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It appears to be fairly simple: you spend your working life saving and then at retirement you spend the rest of your life enjoying the fruits of your labour. However, reality is far from simple as we sometimes don’t have much control over economic conditions and lifestyle changes.

While most individuals want to save for retirement, it takes dedication and discipline to change savings and spending behaviour. Ill-disciplined behaviour and/or unforeseen changes to circumstances are the main contributors that lead to an income gap at retirement that results in having a lower standard of living in your retirement years.

How much do you really need to retire?

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Most clients underestimate the amount of capital that will be required at retirement. Herewith some of the common reasons why you might not have enough capital to provide sufficient income during retirement:

1. Retirement age

Changing jobs (for whatever reason) is not unusual nor is it a negative move. However, more often than not, retirement fund members do not preserve their retirement capital when they change jobs but rather take a cash withdrawal to settle debt or fund other expenses. This decision of not preserving retirement capital can put you at high risk of retiring with insufficient funds. When you resign and/or change jobs, seek professional help regarding resignation benefits or try not to be swayed by economic and lifestyle choices.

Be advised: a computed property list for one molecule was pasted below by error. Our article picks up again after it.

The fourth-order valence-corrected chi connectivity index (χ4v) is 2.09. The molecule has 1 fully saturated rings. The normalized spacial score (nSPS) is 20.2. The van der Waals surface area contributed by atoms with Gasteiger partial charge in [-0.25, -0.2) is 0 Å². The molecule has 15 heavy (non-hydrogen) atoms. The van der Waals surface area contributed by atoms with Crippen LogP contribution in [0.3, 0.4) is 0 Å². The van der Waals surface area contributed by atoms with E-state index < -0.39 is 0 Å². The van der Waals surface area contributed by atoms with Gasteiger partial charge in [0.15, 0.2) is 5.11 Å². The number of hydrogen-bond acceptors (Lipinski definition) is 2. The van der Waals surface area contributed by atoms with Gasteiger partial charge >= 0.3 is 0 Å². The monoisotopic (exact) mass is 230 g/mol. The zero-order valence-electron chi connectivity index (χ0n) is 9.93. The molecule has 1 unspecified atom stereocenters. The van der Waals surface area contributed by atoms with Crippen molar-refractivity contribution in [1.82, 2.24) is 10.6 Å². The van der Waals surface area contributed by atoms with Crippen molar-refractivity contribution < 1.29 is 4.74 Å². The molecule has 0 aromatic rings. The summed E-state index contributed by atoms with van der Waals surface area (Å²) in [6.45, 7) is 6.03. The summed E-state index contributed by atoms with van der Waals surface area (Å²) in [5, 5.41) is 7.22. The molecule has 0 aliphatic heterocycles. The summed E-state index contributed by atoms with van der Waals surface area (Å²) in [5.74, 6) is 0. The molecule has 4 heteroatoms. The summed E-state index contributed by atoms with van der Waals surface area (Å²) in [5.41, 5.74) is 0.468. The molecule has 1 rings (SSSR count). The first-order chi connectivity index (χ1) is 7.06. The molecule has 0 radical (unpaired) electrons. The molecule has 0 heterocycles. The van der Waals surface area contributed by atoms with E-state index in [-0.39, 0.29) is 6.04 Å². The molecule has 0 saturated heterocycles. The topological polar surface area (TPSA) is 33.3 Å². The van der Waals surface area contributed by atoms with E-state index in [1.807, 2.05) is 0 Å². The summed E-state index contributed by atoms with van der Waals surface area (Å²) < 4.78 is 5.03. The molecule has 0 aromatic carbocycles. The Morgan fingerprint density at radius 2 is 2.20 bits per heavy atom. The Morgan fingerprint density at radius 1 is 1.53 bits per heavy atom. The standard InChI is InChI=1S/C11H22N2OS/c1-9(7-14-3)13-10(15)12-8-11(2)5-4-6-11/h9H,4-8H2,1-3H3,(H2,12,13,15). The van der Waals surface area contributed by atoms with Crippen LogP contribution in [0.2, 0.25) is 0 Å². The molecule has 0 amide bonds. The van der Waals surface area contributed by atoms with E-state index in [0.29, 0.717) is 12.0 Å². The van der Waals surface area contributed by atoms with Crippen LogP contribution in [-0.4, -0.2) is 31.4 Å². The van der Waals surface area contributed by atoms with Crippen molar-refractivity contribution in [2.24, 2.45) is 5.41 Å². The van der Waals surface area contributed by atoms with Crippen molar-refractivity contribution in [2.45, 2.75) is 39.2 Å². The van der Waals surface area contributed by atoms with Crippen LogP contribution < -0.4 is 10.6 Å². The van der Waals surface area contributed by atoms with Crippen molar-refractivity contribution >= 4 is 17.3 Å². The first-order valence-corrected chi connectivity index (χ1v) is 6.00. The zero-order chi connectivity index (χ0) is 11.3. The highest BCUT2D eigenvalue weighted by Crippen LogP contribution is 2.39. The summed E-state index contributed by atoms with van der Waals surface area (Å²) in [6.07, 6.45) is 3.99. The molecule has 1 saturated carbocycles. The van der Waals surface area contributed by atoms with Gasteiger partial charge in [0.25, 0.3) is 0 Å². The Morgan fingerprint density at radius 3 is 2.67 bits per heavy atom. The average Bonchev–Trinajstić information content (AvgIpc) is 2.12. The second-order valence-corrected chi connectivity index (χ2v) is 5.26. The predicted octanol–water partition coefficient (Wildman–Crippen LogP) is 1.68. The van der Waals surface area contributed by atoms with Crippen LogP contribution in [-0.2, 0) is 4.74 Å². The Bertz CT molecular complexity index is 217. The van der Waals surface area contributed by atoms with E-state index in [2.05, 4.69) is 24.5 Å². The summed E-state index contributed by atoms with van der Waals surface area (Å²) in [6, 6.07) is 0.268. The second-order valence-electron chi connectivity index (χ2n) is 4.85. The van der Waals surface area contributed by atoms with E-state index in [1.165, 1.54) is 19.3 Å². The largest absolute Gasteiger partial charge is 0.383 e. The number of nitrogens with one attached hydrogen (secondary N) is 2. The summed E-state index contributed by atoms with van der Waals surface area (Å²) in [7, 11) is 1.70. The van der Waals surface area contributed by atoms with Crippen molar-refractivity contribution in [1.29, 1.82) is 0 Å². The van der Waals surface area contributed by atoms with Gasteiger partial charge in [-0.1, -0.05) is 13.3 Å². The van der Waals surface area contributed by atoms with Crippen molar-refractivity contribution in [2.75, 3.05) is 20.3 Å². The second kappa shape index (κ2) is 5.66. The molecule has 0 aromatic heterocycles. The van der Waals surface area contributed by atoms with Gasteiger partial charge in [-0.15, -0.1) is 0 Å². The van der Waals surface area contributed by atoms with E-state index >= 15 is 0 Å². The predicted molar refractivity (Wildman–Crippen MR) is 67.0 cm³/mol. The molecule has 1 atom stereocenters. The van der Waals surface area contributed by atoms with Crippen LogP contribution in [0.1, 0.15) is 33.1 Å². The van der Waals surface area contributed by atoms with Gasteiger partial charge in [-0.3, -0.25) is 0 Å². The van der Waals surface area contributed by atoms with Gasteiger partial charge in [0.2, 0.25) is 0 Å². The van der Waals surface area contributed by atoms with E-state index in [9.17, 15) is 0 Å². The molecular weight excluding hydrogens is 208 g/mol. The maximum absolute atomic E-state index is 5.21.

2. Inflation

Due to the decrease in purchasing power of money over time, sufficient retirement capital should be accumulated to provide for an escalating income need. Failure to do so will lead to an income gap at and after retirement.

3. Life expectancy

Individuals’ life expectancies are increasing. This increases the period for which most of us will need to make provision after retirement and thus more capital is required to sustain post-retirement income needs. Apart from the inflationary pressures on medical costs, the need for medical care and related cost is generally higher after retirement and these additional costs increase the income need during retirement.

4. Non-pensionable fringe benefits and income

The impact of the loss of employee benefits such as subsidised medical aid contributions, group life insurance, company vehicles and housing allowances are also often underestimated.

5. Divorce

As a member’s retirement interest may be seen as part of his or her assets to be taken into account when determining the asset distribution, it goes without saying that divorce may well affect the member’s eventual retirement capital.

Our behaviour towards spending and saving may be difficult to change. However, if we want to make provision for a comfortable retirement, our attitude towards borrowing and investment need to change. It is important to seek the professional services of a trusted and qualified financial adviser to compile and/or review your retirement plan. It is never too late (or too early) to start saving for retirement.